A glimmer of hope flickers on the horizon, though, in that as we reflect on the iconic legacy of the Arch, we also reflect on the lessons we have learnt since we were confronted by the coronavirus COVID-19 pandemic about 18 months ago.

Key amongst those lessons is the truth that those left behind are losing patience. They are no longer prepared to languish in poverty.

We also learnt that economies where the Gini coefficient is lower, have been more resilient and are rebounding faster. We have also learnt that the Sustainable Development Goals or SDGs could be leveraged to do better, provided we engage in social impact conscious policy design while being mindful of the environment and improving good governance on all fronts, including breaking with corruption, ineptitude and impunity.

The matters of purpose-driven, people-centric governance and eschewing ineptitude, discrimination, corruption, impunity and planet degradation are the uncomfortable truths that Arch has confronted throughout his life.

I believe the best way to pay our debt of gratitude to him and his contemporaries, such as Nelson Mandela and Helen Suzman, is to use the occasion of his 90th birthday to choose to change course and pursue pathways that will expeditiously yield sustainable development for all in a world where democracy works for all.

It is our turn to stand up for truth and justice, particularly social justice, as an investment in peace.


Mary Robinson:

Dear Arch, dear friends. It’s a privilege and a delight to join you for this joyous event marking your 90th birthday and a decade of inspirational Peace Lectures.

I’m only sorry that we cannot be together in person in Cape Town. But even from thousands of miles away in Dublin, I feel myself energised by the thought of your presence in my mind’s eye, and I can even hear your infectious laughter in my ear.

In a world where we have become accustomed to instant communication and gratification, the experience of the pandemic has made us cherish opportunities when they do come and appreciate the virtues of patience and anticipation.

These are, of course, qualities that you displayed par excellence in the long and grinding struggle against apartheid. In those dark days, it could have been all too easy at times to be overwhelmed by pessimism or despair.

But no one could ever accuse you of that.

Today, those of us who believe in the dignity and rights of all human beings and in the imperative of global justice, have a duty to face the future with determined goodwill. We should reassert our belief in the shared capacity of our brothers and sisters worldwide to act for the common good.

We should be in no doubt that the challenge of bequeathing a peaceful and equitable world to our children and grandchildren has been made considerably harder by COVID-19.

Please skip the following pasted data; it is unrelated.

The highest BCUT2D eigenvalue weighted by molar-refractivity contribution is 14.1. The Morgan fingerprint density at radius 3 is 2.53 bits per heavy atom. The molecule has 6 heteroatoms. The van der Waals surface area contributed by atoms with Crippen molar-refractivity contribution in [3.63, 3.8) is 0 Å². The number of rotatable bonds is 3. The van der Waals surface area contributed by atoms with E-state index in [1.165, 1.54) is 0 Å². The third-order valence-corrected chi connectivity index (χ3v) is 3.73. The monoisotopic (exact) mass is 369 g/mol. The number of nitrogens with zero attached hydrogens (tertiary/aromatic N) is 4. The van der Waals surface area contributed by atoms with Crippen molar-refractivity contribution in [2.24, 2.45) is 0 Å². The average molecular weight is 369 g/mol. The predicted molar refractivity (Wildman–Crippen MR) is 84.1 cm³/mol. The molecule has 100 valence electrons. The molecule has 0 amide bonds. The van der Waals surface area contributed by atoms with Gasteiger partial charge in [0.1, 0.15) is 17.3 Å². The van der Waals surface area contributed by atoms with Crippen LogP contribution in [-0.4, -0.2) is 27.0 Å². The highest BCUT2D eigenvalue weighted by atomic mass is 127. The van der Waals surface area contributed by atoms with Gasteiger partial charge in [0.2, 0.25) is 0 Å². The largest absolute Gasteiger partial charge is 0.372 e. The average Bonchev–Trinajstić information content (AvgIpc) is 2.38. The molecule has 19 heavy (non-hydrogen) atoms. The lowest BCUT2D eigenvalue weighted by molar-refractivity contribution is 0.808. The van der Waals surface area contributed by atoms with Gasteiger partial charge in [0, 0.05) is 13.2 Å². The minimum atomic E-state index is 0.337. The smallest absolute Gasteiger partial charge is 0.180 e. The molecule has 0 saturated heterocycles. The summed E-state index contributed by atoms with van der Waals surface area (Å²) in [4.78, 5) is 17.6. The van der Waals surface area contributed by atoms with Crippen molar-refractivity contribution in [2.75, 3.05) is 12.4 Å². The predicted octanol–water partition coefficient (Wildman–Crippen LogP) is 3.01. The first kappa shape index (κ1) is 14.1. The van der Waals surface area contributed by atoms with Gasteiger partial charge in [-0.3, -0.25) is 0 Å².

The pandemic has shone a harsh light on existing inequalities and injustices and in many cases exacerbated the damage wrought to the social fabric and the life chances and health of the most vulnerable in our societies.

In this regard, it’s now essential that leaders learn from their mistakes and heed the recommendations of the expert Independent Panel for Pandemic Preparedness and Response co-chaired by my sister and fellow member of The Elders, Ellen Johnson Sirleaf.

Only properly financed, integrated and organised health systems will be able to withstand the future pandemics and health emergencies that will assuredly come. Perhaps the most important lesson of COVID-19 is that a pandemic of this magnitude is never just a health crisis. It’s also inevitably, and inextricably, a human rights crisis, an economic crisis and a justice crisis.

Precisely the same logic applies to another existential crisis facing humanity, that of our changing climate. The latest assessment by the Intergovernmental Panel on Climate Change emphasises the scale of the challenge, but also offers a pathway to progress.

The opportunity to limit global temperature rise to 1.5 degrees Celsius is slim, but still scientifically possible. The exigency of this situation must not lead us to despair. Rather, it should propel us into action. We know that humanity can only thrive when all states work together with common purpose.

In 2021, it’s essential that this spirit drives climate ambition at the international level, especially at the COP26 climate summit in Glasgow in November and the COP on the Convention on Biological Diversity in China.

As matters currently stand, however, the rich world failures in tackling COVID-19 have increased the trust deficit between the global north and south. We need a change of mindset in politics, finance, business and civil society, one that enables us to keep temperature rises at or below 1.5 degrees Celsius whilst honouring the climate finance promises made to developing countries.

Put simply, this is a matter of climate justice.